And if we can’t create an Afghan army that’s willing to fight and die for Karzai or some other government we consider worthy of our support, we must face facts: There’s no chance of winning at any remotely sustainable or sensible cost to the United States.

Nevertheless, we seem eager to persist in our very own Catch-22. We may yet overcome it, but only by courting a singularly dangerous paradox. In Vietnam, our military spoke of destroying villages in order to save them. Will we have to destroy the American military in order to save Afghanistan?

For that may be the ultimate price of “victory” in Afghanistan.

An Addendum (2018): This year, the Trump administration’s Afghan “strategy” seems to be to pressure the Pakistanis by withholding foreign aid, to bomb and drone and kill as many “terrorists” as possible without committing large numbers of American troops, and to “brown the bodies,” i.e. to fight to the last Afghan government soldier.  That’s apparently what the U.S. military learned from its failed Afghan surge of 2009-10: minimize U.S. casualties while continuing the fight, irrespective of the costs (especially to Afghanistan) and lack of progress.  So I was wrong in 2009: Unlike the Vietnam War, in which the U.S. military came close to destroying itself in a vain pursuit of victory, the Afghan War has been tamped down to a manageable level of effort, or so Washington and the Pentagon seem to think.

What Washington experts will never seriously consider, apparently, is withdrawal from a war that they already lost more than a decade ago.  Thus they commit an especially egregious error in military strategy: they persist in reinforcing failure.

Update (4/2/18): Just after I wrote this, I saw this update at FP: Foreign Policy:

“This is not another year of the same thing we’ve been doing [in Afghanistan] for 17 years,” Gen. Joseph Dunford , chairman of the Joint Chiefs of Staff, told the Washington Post. “This is a fundamentally different approach.”

That notes of optimism comes as the Taliban have made significant territorial gains, with the group now openly active in 70 percent Afghanistan’s territory. Afghan military forces, meanwhile, are taking casualties at a record level. Afghan President Ashraf Ghani continues to drum up support for a peace initiative that would bring the Taliban to the negotiating table, but so far a a breakthrough appears far off.

11 thoughts on “Reinforcing Failure in Afghanistan

  1. “This is not another year of the same thing we’ve been doing [in Afghanistan] for 17 years,” Gen. Joseph Dunford

    No, this is another turning point.

    *Jan 17, 2018 – drones are redeployed in Afghanistan. U.S. bases here are abuzz with activity. Numerous military officers used a phrase often repeated during this war: “We’re at a turning point.”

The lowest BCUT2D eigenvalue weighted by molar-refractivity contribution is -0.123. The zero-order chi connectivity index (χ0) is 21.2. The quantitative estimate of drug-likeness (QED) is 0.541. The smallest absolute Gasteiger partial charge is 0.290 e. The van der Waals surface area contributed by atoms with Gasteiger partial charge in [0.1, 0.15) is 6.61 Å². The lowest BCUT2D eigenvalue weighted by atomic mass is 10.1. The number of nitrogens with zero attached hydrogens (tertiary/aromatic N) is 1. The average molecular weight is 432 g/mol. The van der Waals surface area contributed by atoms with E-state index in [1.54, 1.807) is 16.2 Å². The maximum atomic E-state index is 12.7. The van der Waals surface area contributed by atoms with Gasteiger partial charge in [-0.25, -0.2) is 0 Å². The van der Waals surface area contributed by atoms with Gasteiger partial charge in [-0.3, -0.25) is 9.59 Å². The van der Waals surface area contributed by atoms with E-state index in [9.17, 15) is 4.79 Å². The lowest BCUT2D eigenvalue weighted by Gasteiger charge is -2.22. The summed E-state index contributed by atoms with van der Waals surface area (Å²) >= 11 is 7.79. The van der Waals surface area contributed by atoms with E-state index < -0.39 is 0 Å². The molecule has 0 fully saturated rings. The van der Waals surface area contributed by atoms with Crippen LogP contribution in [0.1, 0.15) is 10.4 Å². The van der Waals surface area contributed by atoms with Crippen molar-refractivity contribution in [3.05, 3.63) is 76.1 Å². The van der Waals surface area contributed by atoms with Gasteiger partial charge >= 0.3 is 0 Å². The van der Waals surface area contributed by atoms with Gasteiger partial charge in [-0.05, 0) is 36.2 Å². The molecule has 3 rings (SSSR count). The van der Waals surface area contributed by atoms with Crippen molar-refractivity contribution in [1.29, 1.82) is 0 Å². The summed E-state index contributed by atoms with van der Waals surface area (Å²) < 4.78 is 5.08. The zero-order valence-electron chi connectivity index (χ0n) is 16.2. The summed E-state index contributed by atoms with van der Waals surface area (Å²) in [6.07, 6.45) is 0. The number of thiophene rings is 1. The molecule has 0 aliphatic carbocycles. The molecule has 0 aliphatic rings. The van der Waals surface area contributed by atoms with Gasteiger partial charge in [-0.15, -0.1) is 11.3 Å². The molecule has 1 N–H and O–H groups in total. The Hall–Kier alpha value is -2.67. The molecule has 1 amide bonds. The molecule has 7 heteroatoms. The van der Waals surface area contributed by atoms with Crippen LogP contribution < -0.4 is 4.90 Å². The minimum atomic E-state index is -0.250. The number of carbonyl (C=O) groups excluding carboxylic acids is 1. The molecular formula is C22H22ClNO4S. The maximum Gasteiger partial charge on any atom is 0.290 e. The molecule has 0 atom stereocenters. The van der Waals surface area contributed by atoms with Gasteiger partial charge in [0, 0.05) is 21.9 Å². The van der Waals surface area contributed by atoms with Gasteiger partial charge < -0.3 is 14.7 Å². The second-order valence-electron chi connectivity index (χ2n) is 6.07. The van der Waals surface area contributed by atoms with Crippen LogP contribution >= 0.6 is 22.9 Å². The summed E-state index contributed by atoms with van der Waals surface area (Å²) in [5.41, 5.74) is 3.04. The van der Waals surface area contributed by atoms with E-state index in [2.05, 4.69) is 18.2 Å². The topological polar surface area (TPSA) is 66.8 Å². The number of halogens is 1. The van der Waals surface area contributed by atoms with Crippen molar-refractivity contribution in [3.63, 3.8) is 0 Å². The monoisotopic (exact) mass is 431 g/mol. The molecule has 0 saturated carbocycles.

*Jan 16, 2018: Government forces recaptured Marjah [where] Afghans had ousted the Taliban eight years ago in one of the largest operations of the war — one officials were confident then would mark a turning point.
    *Dec 18, 2017: Czech Army Gen. Petr Pavel, chief of NATO policy and strategy: “There is a thread of branding every year as crucially important. 2018 will be different from others.”
    *Nov 28, 2017 – The top U.S. general in Afghanistan said Tuesday that coalition forces have “turned the corner” in the fight against the Taliban.
    *Nov 27, 2017: USNews: “Victory or Failure in Afghanistan: 2018 Will Be the Deciding Year”
    *Nov 10, 2017: Gen. John Nicholson: “Yes, I think the conditions are set for success. [Afghan] President [Ashraf] Ghani has said he believes we are turning a corner, and I agree.”
    *Oct 4, 2017 – Joseph Dunford, the chairman of the Joint Chiefs of Staff, received a frustrated and sometimes angry reception during a hearing of the Senate Armed Services Committee …. Mattis then expanded on the Pentagon’s new strategy to “regionalize, realign, reinforce, reconcile and sustain” operations in Afghanistan. (R4+S)
    *Aug 22, 2017: SecState Tillerson: “We believe we can turn the tide of what has been a losing battle over the last year-and-a-half or so.”
    *Aug 22, 2017, General Votel, Central Command: “We’re turning a big ship here and there are challenges.”
    * Aug 22, 2017: Former president Hamid Karzai dubbed the US stance on Pakistan in its new strategy as a “turning point.”
    * Aug 21, 2017: WSJ: Putting forth his own strategy is a “turning point” for Trump because it means he takes ownership of the US involvement in the conflict
    * May 10, 2017: Washington Post: “A soldier’s death and a possible turning point in long-running Afghan war”
    *May 10, 2017: ChicagoTribune: “Mark De Alencar was the first American killed in combat in Afghanistan in over four months. Now his death could mark a new stage in America’s longest war.”
    *Feb 9, 2017: McCain: “This new administration has the opportunity to turn the page and finally give our commanders the resources and authorities they need”
    *May 22, 2016: MSN: The death of Afghan Taliban leader Mullah Mansour in an American drone strike may be a turning point for Taliban and their Pakistani Army patrons.
    *Feb 2, 2016: Campbell: “Afghanistan is at an inflection point”
    *Oct 5, 2015: Campbell: “Where they [ANA] were just a couple of years ago to where they are today is pretty astounding.”
    *Feb 12, 2015: Campbell: “[Resolute Support] represents a significant paradigm shift.”
    *Dec 29, 2014: Campbell: “What a change from the day that President Ghani took over.”
    *Dec 28, 2014: Campbell: “we can see that Afghanistan and our Coalition are at a critical turning point.”
    *Dec 28, 2014: Obama: “2014, therefore, is a pivotal year. Together with our allies and the Afghan government, we have agreed that this is the year we will conclude our combat mission in Afghanistan.”
    *Dec 23, 2014: General Campbell: 2014 proved to be a time of critical transition in Afghanistan